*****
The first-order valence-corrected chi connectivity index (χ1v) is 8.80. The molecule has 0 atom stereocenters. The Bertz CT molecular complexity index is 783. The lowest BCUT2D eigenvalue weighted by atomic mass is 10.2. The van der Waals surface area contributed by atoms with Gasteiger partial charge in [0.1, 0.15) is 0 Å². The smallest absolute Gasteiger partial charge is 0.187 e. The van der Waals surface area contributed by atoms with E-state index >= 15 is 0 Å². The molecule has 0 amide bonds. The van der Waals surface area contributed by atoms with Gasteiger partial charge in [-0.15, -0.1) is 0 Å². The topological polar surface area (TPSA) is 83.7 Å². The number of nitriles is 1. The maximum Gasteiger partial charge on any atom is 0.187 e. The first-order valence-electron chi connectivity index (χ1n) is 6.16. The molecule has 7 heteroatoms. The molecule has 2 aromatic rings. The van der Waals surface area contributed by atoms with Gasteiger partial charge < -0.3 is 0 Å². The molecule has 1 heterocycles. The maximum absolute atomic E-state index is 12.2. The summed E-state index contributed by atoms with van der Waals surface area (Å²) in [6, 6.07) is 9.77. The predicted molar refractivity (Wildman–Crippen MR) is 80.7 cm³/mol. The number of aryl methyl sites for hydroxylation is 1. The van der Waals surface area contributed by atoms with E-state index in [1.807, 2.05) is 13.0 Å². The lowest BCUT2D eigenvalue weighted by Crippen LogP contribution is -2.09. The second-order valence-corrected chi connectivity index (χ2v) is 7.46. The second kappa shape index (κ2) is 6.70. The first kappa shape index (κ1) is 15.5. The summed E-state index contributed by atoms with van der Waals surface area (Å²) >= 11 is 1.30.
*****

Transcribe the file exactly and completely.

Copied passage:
The first-order valence-corrected chi connectivity index (χ1v) is 8.80. The molecule has 0 atom stereocenters. The Bertz CT molecular complexity index is 783. The lowest BCUT2D eigenvalue weighted by atomic mass is 10.2. The van der Waals surface area contributed by atoms with Gasteiger partial charge in [0.1, 0.15) is 0 Å². The smallest absolute Gasteiger partial charge is 0.187 e. The van der Waals surface area contributed by atoms with E-state index >= 15 is 0 Å². The molecule has 0 amide bonds. The van der Waals surface area contributed by atoms with Gasteiger partial charge in [-0.15, -0.1) is 0 Å². The topological polar surface area (TPSA) is 83.7 Å². The number of nitriles is 1. The maximum Gasteiger partial charge on any atom is 0.187 e. The first-order valence-electron chi connectivity index (χ1n) is 6.16. The molecule has 7 heteroatoms. The molecule has 2 aromatic rings. The van der Waals surface area contributed by atoms with Gasteiger partial charge < -0.3 is 0 Å². The molecule has 1 heterocycles. The maximum absolute atomic E-state index is 12.2. The summed E-state index contributed by atoms with van der Waals surface area (Å²) in [6, 6.07) is 9.77. The predicted molar refractivity (Wildman–Crippen MR) is 80.7 cm³/mol. The number of aryl methyl sites for hydroxylation is 1. The van der Waals surface area contributed by atoms with E-state index in [1.807, 2.05) is 13.0 Å². The lowest BCUT2D eigenvalue weighted by Crippen LogP contribution is -2.09. The second-order valence-corrected chi connectivity index (χ2v) is 7.46. The second kappa shape index (κ2) is 6.70. The first kappa shape index (κ1) is 15.5. The summed E-state index contributed by atoms with van der Waals surface area (Å²) >= 11 is 1.30.